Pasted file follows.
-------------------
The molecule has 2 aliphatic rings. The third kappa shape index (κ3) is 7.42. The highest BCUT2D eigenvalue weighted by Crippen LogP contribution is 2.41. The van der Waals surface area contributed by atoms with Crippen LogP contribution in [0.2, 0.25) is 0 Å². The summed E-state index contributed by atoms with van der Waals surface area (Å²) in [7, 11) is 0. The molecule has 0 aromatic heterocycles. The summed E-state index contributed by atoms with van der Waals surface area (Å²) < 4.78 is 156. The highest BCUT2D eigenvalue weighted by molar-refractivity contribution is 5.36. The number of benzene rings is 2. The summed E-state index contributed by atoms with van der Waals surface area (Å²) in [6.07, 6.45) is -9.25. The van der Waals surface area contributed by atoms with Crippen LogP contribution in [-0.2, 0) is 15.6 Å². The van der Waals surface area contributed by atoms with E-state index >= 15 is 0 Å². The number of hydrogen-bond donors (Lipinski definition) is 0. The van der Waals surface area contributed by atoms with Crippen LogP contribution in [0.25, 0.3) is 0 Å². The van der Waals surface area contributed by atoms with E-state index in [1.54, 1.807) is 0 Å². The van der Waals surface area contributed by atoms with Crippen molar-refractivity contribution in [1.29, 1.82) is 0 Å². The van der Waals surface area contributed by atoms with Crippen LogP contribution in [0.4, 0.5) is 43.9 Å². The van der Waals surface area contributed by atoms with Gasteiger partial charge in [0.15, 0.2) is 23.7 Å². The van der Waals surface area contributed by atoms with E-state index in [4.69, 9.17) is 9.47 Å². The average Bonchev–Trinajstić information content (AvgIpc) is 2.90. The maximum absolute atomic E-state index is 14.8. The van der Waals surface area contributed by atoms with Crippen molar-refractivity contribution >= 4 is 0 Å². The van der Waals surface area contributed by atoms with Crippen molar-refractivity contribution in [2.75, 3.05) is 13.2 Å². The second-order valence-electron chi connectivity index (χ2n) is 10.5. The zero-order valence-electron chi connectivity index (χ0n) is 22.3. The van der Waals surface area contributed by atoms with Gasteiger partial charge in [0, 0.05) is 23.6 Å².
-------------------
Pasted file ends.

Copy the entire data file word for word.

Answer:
The molecule has 2 aliphatic rings. The third kappa shape index (κ3) is 7.42. The highest BCUT2D eigenvalue weighted by Crippen LogP contribution is 2.41. The van der Waals surface area contributed by atoms with Crippen LogP contribution in [0.2, 0.25) is 0 Å². The summed E-state index contributed by atoms with van der Waals surface area (Å²) in [7, 11) is 0. The molecule has 0 aromatic heterocycles. The summed E-state index contributed by atoms with van der Waals surface area (Å²) < 4.78 is 156. The highest BCUT2D eigenvalue weighted by molar-refractivity contribution is 5.36. The number of benzene rings is 2. The summed E-state index contributed by atoms with van der Waals surface area (Å²) in [6.07, 6.45) is -9.25. The van der Waals surface area contributed by atoms with Crippen LogP contribution in [-0.2, 0) is 15.6 Å². The van der Waals surface area contributed by atoms with E-state index >= 15 is 0 Å². The number of hydrogen-bond donors (Lipinski definition) is 0. The van der Waals surface area contributed by atoms with Crippen LogP contribution in [0.25, 0.3) is 0 Å². The van der Waals surface area contributed by atoms with E-state index in [1.54, 1.807) is 0 Å². The van der Waals surface area contributed by atoms with Crippen molar-refractivity contribution in [1.29, 1.82) is 0 Å². The van der Waals surface area contributed by atoms with Crippen LogP contribution in [0.4, 0.5) is 43.9 Å². The van der Waals surface area contributed by atoms with Gasteiger partial charge in [0.15, 0.2) is 23.7 Å². The van der Waals surface area contributed by atoms with E-state index in [4.69, 9.17) is 9.47 Å². The average Bonchev–Trinajstić information content (AvgIpc) is 2.90. The maximum absolute atomic E-state index is 14.8. The van der Waals surface area contributed by atoms with Crippen molar-refractivity contribution >= 4 is 0 Å². The van der Waals surface area contributed by atoms with Crippen molar-refractivity contribution in [2.75, 3.05) is 13.2 Å². The second-order valence-electron chi connectivity index (χ2n) is 10.5. The zero-order valence-electron chi connectivity index (χ0n) is 22.3. The van der Waals surface area contributed by atoms with Gasteiger partial charge in [0, 0.05) is 23.6 Å².